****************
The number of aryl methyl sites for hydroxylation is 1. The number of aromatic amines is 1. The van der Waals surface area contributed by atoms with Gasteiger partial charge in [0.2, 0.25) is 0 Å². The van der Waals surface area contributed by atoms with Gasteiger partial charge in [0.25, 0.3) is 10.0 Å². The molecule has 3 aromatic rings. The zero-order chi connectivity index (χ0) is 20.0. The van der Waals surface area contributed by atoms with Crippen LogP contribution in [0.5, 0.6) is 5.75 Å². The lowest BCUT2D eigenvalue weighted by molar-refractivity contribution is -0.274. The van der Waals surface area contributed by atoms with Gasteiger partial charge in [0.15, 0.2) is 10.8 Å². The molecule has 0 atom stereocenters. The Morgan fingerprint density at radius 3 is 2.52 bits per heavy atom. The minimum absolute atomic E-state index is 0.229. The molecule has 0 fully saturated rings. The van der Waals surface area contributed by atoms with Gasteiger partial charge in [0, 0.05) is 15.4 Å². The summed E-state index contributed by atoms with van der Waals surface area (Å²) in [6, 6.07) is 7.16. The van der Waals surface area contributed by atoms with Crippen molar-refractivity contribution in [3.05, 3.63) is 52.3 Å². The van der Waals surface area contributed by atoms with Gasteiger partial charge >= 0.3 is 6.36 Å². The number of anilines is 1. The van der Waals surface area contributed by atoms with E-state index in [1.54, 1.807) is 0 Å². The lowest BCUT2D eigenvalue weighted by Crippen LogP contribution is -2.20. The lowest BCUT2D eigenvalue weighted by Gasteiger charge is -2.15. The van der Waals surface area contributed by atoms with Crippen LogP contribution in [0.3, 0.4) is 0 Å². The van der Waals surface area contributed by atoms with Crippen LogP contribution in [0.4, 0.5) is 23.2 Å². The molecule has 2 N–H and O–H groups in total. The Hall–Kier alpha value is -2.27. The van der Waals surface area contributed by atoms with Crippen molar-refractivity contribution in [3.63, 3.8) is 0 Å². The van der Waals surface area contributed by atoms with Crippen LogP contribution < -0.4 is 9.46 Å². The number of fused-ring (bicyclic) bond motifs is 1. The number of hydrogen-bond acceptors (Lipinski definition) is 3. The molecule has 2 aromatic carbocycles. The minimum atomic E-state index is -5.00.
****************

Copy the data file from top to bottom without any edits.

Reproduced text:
The number of aryl methyl sites for hydroxylation is 1. The number of aromatic amines is 1. The van der Waals surface area contributed by atoms with Gasteiger partial charge in [0.2, 0.25) is 0 Å². The van der Waals surface area contributed by atoms with Gasteiger partial charge in [0.25, 0.3) is 10.0 Å². The molecule has 3 aromatic rings. The zero-order chi connectivity index (χ0) is 20.0. The van der Waals surface area contributed by atoms with Crippen LogP contribution in [0.5, 0.6) is 5.75 Å². The lowest BCUT2D eigenvalue weighted by molar-refractivity contribution is -0.274. The van der Waals surface area contributed by atoms with Gasteiger partial charge in [0.15, 0.2) is 10.8 Å². The molecule has 0 atom stereocenters. The Morgan fingerprint density at radius 3 is 2.52 bits per heavy atom. The minimum absolute atomic E-state index is 0.229. The molecule has 0 fully saturated rings. The van der Waals surface area contributed by atoms with Gasteiger partial charge in [0, 0.05) is 15.4 Å². The summed E-state index contributed by atoms with van der Waals surface area (Å²) in [6, 6.07) is 7.16. The van der Waals surface area contributed by atoms with Crippen molar-refractivity contribution in [3.05, 3.63) is 52.3 Å². The van der Waals surface area contributed by atoms with Gasteiger partial charge >= 0.3 is 6.36 Å². The number of anilines is 1. The van der Waals surface area contributed by atoms with E-state index in [1.54, 1.807) is 0 Å². The lowest BCUT2D eigenvalue weighted by Crippen LogP contribution is -2.20. The lowest BCUT2D eigenvalue weighted by Gasteiger charge is -2.15. The van der Waals surface area contributed by atoms with Crippen LogP contribution in [0.3, 0.4) is 0 Å². The van der Waals surface area contributed by atoms with Crippen LogP contribution in [0.4, 0.5) is 23.2 Å². The molecule has 2 N–H and O–H groups in total. The Hall–Kier alpha value is -2.27. The van der Waals surface area contributed by atoms with Crippen molar-refractivity contribution in [3.63, 3.8) is 0 Å². The van der Waals surface area contributed by atoms with Crippen LogP contribution < -0.4 is 9.46 Å². The number of fused-ring (bicyclic) bond motifs is 1. The number of hydrogen-bond acceptors (Lipinski definition) is 3. The molecule has 2 aromatic carbocycles. The minimum atomic E-state index is -5.00.